Listener Book Review: Education: A Manifesto for Change by Richard Gerver
Mia Pledger, Learning Technologist
Through a mixture of anecdotes and reflections on his time as a teacher, Gerver takes a critical, yet optimistic look at the state of education, considering some topical debates including whether technology will replace the teacher, the impact of social media and whether the current curriculum is preparing our learners for tomorrow’s world. To begin with, I found the book to be on the preachy side however, the further I read the more I found myself agreeing with his observations, experiences and suggestions for a better future.
The ongoing message of working together as a community is accompanied by commentary on the increased tendency for siloing subjects and departments within schools, mirroring a similar state between industries in wider society. I enjoyed that Gerver drew upon the likes of big business such as Google, Apple and Pixar to demonstrate how much there is to learn from each other, arguing that the education sector should work with business in order to gain insight into the world that we should be preparing students for. What is clear is that Gerver really values the teaching profession as well as teachers and students as individuals. He frequently champions teachers while providing practical advice which is people focussed (rather than system focussed) for empowering learners, staying optimistic and cultivating community.
Although this book is addressed to educators, I believe that anyone with an interest in education can take something from it, most importantly tips for staying positive, optimistic and working together: skills required throughout life and industry while also apt in the current world climate.
Kate Broadribb @RibbK, Teacher, senior leader of learning, DfE teacher reference group
I am laying my bias straight down. I really liked this book. It took me just a few sittings to read it as so many of the arguments I found myself nodding along with in agreement that I got many a strange look on the train!
Chapter one – ‘Peace’ – begins by laying out some recognised, but sometimes forgotten truths that we as teachers we are all on the same side:
“Education needs us all, no matter our philosophical position, to come together” (Page 14). It made me instantly think of the great Rita Pierson’s TED talk about personal relationships and how despite all the challenges in our way as educators we ‘do it anyway’.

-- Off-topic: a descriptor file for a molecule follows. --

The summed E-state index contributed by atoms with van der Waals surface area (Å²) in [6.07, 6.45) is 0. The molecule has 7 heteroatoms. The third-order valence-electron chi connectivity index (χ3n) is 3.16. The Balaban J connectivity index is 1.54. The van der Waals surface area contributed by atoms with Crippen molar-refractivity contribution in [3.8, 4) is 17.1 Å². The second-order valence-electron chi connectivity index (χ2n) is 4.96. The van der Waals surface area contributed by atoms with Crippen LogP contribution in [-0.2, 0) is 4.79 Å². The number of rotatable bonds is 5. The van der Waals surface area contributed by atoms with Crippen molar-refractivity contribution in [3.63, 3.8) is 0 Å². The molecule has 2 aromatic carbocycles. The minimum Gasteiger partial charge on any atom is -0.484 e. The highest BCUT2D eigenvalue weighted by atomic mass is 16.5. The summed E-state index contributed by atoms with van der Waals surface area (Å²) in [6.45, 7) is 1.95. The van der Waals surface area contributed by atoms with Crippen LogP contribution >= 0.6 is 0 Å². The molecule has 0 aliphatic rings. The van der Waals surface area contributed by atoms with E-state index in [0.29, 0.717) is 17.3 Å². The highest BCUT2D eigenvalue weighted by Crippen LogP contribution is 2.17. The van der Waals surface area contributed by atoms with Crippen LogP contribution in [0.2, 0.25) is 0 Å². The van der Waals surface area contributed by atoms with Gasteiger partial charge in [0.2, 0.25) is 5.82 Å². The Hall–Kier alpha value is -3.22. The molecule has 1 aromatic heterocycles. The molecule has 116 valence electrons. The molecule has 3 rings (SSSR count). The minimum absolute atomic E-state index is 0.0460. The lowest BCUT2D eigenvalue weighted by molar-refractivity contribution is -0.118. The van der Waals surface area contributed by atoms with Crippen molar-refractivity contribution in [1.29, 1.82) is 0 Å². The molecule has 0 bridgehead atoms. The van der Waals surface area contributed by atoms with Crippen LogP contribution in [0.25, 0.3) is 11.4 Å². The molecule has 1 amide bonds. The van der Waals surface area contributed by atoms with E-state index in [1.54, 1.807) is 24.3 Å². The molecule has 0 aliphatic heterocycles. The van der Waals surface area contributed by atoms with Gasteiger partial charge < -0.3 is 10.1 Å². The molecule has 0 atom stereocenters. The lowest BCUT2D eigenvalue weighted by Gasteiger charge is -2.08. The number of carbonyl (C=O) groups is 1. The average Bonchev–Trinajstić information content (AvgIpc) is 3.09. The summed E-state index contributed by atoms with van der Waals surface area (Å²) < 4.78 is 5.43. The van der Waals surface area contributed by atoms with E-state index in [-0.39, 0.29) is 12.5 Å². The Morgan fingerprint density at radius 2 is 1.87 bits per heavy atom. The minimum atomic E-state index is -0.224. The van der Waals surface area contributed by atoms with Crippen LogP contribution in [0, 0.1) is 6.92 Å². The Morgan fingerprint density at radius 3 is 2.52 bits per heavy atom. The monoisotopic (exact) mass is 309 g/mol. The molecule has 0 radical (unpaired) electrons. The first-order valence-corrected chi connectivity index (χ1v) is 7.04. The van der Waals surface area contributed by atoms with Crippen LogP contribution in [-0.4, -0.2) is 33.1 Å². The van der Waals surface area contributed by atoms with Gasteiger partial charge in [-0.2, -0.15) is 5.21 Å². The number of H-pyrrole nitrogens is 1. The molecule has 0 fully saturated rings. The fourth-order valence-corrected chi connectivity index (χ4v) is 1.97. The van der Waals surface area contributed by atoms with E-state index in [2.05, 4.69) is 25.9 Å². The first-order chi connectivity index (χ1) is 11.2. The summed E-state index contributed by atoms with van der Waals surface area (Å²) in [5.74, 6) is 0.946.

It was in chapter 3 – Beyond the walls – that I mentally started applauding the author. I am privileged to work with colleagues at my school who discuss where the ‘learning’ fits into the wider world and what skills we can support students to develop for life beyond school so this was great fodder to our cause.
Chapter 4 took me the longest to read as it gave me so much to reflect on. Here technology gets a nice mention. It is true there are research projects and evidence that show how innovative uses of technology can support engagement and progress, but why has it not had a transforming influence yet? I have spent a lot of time since reading this book asking my colleagues if we are preoccupied with the ‘wrong things’ where EdTech is concerned.
From here the chapters move to consider the culture and leadership in school linking back to the opening thread that together, working as part of the ‘gang’ we can create the most brilliant and supportive learning environment for ourselves and our students.
Overall I may not have learned lots of new information, but it is a very well written book that inspired me, deep in my preoccupation with Year 11 intervention to think a bit differently & start to ask some bigger questions.